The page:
2. Lower the Salt and Processed Food in Their Diet: In general I always recommend a low salt and less processed food diet. This is easy to recommend but I realize very hard to implement. Families are battling big food companies and an entire society that has pushed us away from unprocessed grains and whole fruits and vegetables. Also the economy that now requires most families to have both parents work full time and sometimes overtime to be able to support a normal middle-class lifestyle has decreased your available time to do the important task of feeding our children. This could be several blog posts. But I realized that in our family, it is many of the habits that come from Mr. Plastic Picker’s side. We had been very good about taking all the ramen out of the house, but it keeps on creeping back. I just had a heated conversation with my mother-in-law because she has been feeding our son ramen in the afternoon during quarantine home-schooling. She herself has hypertension and I think like most grandparents likes to give the kids things she is no longer able to eat. The most important thing you can do is get the high-salt foods out of the house. If it’s not there, than your child (because teenagers are still children) will not be tempted. For us it was the ramen, soy sauce, the packaged chips, seaweed. Now I feel bad because we ordered pizza last night. But we have been having the kids eat lots of fresh fruit and I’ve been cooking more vegetables. Avoid fast food also. I analyzed the salt content of the “vegan food” options at Burger King once, and there is simply no way to eat low salt when you eat fast food https://drplasticpicker.com/food-review-driving-made-the-impossible-burger-possible/.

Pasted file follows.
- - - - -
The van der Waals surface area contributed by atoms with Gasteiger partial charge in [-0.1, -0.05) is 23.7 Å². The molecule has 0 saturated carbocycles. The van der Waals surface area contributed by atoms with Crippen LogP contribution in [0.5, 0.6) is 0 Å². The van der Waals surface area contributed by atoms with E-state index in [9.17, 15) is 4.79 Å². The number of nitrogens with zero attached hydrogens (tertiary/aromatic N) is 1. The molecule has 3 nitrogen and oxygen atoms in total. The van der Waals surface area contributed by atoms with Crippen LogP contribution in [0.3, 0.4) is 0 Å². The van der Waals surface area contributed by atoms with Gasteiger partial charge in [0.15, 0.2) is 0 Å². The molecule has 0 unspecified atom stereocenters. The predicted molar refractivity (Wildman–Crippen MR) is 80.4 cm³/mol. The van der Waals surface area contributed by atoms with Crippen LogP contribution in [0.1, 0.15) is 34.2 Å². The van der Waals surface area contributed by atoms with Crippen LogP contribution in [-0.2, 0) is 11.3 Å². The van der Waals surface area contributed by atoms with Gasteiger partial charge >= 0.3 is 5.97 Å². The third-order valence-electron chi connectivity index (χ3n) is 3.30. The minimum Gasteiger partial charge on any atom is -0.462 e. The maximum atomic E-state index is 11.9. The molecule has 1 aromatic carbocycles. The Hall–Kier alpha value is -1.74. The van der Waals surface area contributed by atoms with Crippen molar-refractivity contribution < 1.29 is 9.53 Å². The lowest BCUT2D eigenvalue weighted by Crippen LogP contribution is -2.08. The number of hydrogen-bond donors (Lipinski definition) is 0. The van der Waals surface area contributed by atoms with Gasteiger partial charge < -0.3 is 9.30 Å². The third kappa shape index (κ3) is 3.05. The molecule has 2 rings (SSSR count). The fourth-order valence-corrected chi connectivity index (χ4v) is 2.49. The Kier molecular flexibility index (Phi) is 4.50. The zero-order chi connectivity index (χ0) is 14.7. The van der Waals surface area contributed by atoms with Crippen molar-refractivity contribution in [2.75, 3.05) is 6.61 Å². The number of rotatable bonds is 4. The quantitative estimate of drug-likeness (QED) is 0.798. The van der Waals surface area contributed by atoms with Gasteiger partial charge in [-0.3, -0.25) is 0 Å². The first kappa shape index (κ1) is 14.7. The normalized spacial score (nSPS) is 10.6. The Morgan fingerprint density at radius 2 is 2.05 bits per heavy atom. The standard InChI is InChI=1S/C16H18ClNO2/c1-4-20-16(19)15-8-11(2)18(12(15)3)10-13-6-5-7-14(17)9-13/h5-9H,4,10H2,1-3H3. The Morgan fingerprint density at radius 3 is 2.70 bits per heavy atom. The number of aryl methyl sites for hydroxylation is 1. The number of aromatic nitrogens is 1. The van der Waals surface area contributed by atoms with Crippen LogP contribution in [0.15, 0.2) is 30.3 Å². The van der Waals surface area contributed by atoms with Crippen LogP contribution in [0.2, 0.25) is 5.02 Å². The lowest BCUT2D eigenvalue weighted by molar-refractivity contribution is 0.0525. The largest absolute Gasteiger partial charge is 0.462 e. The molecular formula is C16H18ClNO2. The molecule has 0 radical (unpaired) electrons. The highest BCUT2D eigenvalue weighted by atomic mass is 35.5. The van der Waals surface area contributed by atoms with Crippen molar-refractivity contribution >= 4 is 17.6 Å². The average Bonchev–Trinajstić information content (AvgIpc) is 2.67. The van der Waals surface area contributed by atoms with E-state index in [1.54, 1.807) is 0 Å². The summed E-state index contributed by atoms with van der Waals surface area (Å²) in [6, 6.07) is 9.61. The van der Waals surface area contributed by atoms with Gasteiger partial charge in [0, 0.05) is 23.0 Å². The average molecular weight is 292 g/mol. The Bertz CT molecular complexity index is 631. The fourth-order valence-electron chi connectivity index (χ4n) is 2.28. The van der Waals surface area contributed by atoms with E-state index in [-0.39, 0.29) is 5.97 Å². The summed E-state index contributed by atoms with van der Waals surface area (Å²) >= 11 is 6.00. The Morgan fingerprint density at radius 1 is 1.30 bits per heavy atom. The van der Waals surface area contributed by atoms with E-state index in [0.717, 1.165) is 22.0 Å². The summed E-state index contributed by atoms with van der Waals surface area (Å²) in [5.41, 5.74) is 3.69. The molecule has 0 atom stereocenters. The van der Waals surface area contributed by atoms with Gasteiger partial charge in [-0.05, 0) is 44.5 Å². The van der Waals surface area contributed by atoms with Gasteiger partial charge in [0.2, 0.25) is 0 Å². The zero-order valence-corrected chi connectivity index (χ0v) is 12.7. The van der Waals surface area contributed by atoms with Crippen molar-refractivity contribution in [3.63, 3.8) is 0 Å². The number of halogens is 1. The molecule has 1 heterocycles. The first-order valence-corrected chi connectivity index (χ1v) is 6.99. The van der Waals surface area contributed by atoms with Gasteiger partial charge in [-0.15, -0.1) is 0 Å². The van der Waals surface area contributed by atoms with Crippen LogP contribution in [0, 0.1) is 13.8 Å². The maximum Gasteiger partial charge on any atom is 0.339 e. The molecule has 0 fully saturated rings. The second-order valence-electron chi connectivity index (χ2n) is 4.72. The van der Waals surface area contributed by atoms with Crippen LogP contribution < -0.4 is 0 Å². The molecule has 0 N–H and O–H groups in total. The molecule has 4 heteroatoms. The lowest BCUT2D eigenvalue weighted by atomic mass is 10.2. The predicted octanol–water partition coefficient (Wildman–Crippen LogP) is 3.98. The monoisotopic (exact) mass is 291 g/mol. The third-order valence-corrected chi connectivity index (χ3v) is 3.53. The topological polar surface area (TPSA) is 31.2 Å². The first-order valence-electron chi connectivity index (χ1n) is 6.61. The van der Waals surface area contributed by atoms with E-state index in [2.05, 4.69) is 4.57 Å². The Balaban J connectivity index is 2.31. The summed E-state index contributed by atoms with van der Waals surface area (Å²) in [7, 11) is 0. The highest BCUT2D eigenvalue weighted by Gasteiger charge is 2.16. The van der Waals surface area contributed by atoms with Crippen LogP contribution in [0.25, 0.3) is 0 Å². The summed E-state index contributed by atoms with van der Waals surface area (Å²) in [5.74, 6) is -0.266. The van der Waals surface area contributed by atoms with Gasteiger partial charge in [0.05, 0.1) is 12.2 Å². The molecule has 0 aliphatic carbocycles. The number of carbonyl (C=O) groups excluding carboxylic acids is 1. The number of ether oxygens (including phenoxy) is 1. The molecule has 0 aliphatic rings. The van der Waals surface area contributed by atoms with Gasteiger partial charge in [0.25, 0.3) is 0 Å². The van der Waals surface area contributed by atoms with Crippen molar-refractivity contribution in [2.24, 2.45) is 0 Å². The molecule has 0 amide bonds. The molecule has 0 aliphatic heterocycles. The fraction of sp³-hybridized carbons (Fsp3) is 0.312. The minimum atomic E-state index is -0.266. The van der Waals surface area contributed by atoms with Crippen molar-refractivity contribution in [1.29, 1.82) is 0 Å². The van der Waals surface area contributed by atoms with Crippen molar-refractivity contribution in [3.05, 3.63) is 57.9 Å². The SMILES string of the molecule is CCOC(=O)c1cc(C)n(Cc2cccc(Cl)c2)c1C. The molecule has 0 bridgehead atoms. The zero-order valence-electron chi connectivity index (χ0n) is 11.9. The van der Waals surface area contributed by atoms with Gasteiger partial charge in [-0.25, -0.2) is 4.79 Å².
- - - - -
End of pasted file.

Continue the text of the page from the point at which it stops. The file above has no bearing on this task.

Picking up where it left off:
3. Fresh Fruit and Vegetables: A high intake of fruits, vegetables, and legumes (ie, a plant-strong diet) is associated with lower BP.” This is such a simple sentence from the AAP 2017 Clinical Practice Guidelines but so important. This dovetails with Dr. Plastic Picker’s less plastic message as well. For all the guilt I feel about the ramen I let creep back into our son’s diet and the pizza, I’m hopeful because we have fundamentally increased the fresh fruits and vegetables in our lives over the last year. We just returned from our local Sprouts market, and even during COVID-19 – I was ablet to fill our grocery cart with mangos, apples, fresh green beans, bell peppers, zuchinnis, cucumbers and blue berries. In regards in hypertension, food can truly be medicine.